03 Dec Which mechanisms impact the volume? Part 3 of 3
Volume is a decisive quality criterion in many bakery goods. Two factors are responsible for that volume: firstly, the volume of gases produced during the final proofing under the effect of fermentation; secondly, the gas retention capacity, not just during final proofing, but also during the first few minutes of baking, during which time the dough mass will swell and stabilise at its final volume (Inra, 1994). This article takes a look at the mechanisms responsible for gas retention in bread dough.
The role of gluten in improving gas retention in dough
While the carbohydrates in flour, in their capacity as substrates for fermentation, play a major role in the production of the gases required for obtaining volume, (see. Short text The gas volume resulting from CO2 production), it is the wheat proteins that will ensure their retention in the dough.
The glutenins and gliadins in dough are what helps to produce the visco-elastic protein network known as gluten. The gluten is formed through the hydration of the flour during mixing. Many types of bonds exist between gliadins and glutenins, of which the most robust are the disulfide bridges (covalent bonds). These play a key role in ensuring the network’s cohesion.
How is the gluten network formed in breadmaking?
The mixing process is organised into several stages during which the gluten network is gradually formed (Le Blanc, 2007):
- the basic mixing stage consists in mixing the basic ingredients together. In the process, water is dispersed throughout the flour particles and absorbed by the gluten proteins and starch;
- intensive or high-speed mixing consists in subjecting the dough in the mixer to all kinds of mechanical actions, such as shearing, stretching and compression, as well as beating (during which air is incorporated). It is during this last phase that the gluten network is formed and imprisons the starch grains. The air trapped in the dough during the beating phase forms micro air-holes, which will serve as niches for the CO2 produced as a result of fermentation. A correctly structured gluten network will result in optimum gas retention, which in turn improves dough development.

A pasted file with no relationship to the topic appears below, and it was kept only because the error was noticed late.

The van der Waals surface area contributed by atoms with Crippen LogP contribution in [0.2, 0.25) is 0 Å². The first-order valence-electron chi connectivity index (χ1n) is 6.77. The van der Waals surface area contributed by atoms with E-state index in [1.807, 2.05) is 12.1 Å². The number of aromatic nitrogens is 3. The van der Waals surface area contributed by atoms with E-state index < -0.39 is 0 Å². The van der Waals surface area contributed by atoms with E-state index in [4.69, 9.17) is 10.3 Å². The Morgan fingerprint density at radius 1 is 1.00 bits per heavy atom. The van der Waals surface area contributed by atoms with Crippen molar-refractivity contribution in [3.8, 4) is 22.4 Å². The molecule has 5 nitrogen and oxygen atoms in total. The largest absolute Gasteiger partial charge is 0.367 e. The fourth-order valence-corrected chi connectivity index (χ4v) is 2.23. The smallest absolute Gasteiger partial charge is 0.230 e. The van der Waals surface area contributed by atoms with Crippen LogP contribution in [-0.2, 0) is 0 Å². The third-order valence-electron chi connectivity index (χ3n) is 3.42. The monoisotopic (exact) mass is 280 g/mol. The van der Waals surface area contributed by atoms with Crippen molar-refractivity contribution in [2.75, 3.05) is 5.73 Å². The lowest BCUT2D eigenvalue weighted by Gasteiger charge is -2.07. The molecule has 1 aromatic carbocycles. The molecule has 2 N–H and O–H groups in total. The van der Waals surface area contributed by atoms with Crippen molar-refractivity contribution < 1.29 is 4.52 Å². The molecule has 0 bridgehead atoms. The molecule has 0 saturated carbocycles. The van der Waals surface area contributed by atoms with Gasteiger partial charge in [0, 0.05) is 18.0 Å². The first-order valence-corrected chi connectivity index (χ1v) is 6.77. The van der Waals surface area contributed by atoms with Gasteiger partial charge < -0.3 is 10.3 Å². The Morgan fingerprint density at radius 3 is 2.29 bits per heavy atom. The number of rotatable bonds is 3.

Softening of gluten
Some especially strong flours can give rise to the development of short gluten that is lacking extensibility, for which there are three technical remedies:
- An intermediate autolytic stage, added between the basic and intensive/high-speed mixing phases can improve the end result. This technique consists in making a dough from flour and water alone, and leaving it to rest for 15 minutes to several hours after basic mixing, or after a few minutes of intensive mixing. During this time, the gluten proteins undergo hydrolysis through the action of the proteases in the flour. This helps to relax the gluten network and increase its extensibility, thus resulting in increased volume and consistency in the end products (the extensibility of the dough reduces the resistance to gas thrust).
- Yeast-based pre-fermentation techniques, which consist in making a sponge from a mixture of water, flour and baker’s yeast and which have the same effect in terms of softening the gluten.
- Addition of deactivated yeast, which limits the formation of disulfide bridges between the gluten filaments. The protein chains slide in and out of each other more readily, thus promoting volume and reducing shrinkage in the dough balls.